Let's move from 3R to 7RWritten by Shahino Mah
Notwithstanding the current cooler spell, Malaysia is hotter than ever before, and the trend shows no signs of reversing to the temperatures enjoyed by Malaysians over the last few decades.
This fact was also acknowledged by Prime Minister Tun Dr Mahathir Mohamad in his speech at the 74th session of the United Nations General Assembly (UNGA) in New York last month.
He had urged the global community to pay serious attention to combating extreme climate change. He also highlighted the importance of survival initiatives, such as alternative shelter and food production, in case of a calamity.
Indeed, a majority of countries are experiencing the drastic effects of climate change, as evident from UNGA where almost all leaders brought up the issue.
Most climate scientists agree that human activity is the leading cause of global warming, which in turn triggers climate change. Previously, the natural emission of carbon dioxide (CO2) was the most significant factor in global warming as it formed the largest concentration in the Earth’s atmosphere compared with other greenhouse gases (GHG).
However, human activity stemming from industry, energy production, transportation using carbon-based fuels, and the sum of agricultural activities, food production, land-use and forestry now contribute up to 29 per cent (i.e. more than one-fourth) of the total global GHG emissions.
In this regard, the world needs to shift its attention to sustainable resource management and development practices to curb climate issues.
The transition from fossil fuels to renewable energy has taken place in many developed and developing nations, reducing their carbon footprint.
Among the progressive measures has been the increase in facilities for renewable energy, including solar farms, wind turbines, biomass and hydroelectric plants — creating a sustainable “energy mix” ecosystem. In addition, “energy efficiency” and “energy conservation” practices were also introduced.
Energy efficiency requires consumers to invest in equipment that can operate with less energy for the same or more load, while energy conservation requires consumers to reduce the use of electrical appliances.
These measures can save natural resources from depletion, keep the environment free from pollution, and save some money in the long run.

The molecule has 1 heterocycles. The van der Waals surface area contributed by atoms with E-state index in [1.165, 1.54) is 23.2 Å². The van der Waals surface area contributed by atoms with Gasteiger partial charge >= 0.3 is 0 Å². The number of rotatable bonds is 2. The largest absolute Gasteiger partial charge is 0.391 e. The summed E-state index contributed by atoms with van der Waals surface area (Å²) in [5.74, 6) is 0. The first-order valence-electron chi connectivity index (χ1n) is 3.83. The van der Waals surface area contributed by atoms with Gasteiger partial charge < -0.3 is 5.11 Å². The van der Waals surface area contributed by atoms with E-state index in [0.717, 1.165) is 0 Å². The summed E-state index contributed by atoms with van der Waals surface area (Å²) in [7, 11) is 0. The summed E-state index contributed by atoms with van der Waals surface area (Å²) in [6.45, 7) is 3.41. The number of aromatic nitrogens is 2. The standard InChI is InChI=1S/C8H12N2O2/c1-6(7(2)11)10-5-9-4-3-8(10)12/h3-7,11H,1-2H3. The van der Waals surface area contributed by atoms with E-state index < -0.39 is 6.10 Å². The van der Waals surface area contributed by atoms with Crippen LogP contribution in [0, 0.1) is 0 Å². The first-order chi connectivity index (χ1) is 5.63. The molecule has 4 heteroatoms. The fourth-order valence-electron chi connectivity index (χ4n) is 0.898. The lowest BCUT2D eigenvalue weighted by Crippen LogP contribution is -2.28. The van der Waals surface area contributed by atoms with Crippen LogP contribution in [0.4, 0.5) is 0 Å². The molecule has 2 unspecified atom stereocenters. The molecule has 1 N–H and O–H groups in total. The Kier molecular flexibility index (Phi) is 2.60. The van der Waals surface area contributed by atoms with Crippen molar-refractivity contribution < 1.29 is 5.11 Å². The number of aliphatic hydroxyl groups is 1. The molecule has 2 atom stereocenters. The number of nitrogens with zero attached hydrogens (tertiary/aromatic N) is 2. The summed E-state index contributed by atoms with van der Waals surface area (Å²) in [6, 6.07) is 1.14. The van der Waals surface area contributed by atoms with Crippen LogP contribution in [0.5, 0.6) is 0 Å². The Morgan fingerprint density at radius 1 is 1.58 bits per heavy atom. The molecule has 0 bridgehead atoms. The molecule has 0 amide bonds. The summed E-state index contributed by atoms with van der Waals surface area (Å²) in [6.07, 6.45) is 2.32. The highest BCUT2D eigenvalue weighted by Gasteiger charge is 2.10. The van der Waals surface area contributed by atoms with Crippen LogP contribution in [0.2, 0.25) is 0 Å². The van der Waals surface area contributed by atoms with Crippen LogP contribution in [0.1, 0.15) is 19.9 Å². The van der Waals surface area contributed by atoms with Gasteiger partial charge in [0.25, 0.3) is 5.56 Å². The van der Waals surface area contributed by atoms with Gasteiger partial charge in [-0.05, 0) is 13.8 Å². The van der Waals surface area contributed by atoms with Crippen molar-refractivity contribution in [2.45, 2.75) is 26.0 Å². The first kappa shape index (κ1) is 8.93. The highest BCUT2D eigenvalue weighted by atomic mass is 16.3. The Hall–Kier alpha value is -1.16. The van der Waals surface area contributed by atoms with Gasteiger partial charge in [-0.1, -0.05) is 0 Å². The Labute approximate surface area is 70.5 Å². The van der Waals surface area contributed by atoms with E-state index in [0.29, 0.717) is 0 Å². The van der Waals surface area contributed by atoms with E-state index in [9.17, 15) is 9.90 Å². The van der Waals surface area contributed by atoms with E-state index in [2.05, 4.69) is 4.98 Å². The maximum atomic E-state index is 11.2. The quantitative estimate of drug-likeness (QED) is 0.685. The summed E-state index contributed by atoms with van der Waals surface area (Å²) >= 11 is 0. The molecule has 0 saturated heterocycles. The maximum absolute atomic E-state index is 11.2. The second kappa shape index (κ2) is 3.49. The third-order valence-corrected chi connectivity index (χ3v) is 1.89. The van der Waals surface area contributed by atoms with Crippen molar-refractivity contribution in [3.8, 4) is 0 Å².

The best environmentally friendly activities include the 3R practice of “reduce, reuse, and recycle”. Some might extend this idea up to seven (7R) in a circular flow — rethink, refuse, reduce, repurpose, reuse, recycle and rot.
These ideas are commonly applied to daily products or consumables, but the concept can also be applied to other human activities such as transportation. For instance, first, we should rethink whether or not it is necessary to drive fast and recklessly. Driving fast will consume more fuel, release more carbon and might put other people at risk. As a result, the second step would be to refuse to make it a practice.
Third, we should reduce our driving activity by prioritising what is important or at least make the most out of a single trip by accomplishing multiple tasks. Additionally, instead of using a car for a single purpose, a car-sharing practice will make better use of its capacity; this can be considered as repurposing or reusing.
This, in turn, will reduce traffic congestion and pollution, while adding value to the car owner. Finally, as the car reaches a certain mileage, we must plan whether to restore, sell or recycle the vehicle.
Ideally, the process of managing resources will form a closed-loop system; this circularity is aimed at eliminating waste and promoting the continual use of resources — a model known as the circular economy. Unlike the traditional linear economy with the “take, make and dispose” approach that lets waste end up in landfills, the circular economy adopts the “regenerative” approach where “all waste should be food for another process”, inspired from the natural system.
It will mainly involve “reuse, remanufacturing, and recycling” processes. According to the Ellen MacArthur Foundation paper, “Completing the Picture: How the Circular Economy Tackles Climate Change”, switching to renewable energy could cut GHG by 55 per cent, and the circular economy could reduce the remaining 45 per cent emissions mainly from the making of products and food production.
In Muslim countries, the concept of the circular economy has been a subject of rigorous discussion especially by those in the Islamic finance circle. Several Islamic concepts in relation to managing resources and the ecology, such as mizan (universal balance), miqdar (proportion), khalifah (stewardship) and maqasid (purposeful use) are supportive of the circular approach.
These Islamic principles can serve as catalysts, among others, to encourage the Muslim community to live in a sustainable system, thus contributing to the efforts to address the climate issue at the global level.
Published in: The New Straits Times, Saturday 26 October 2019
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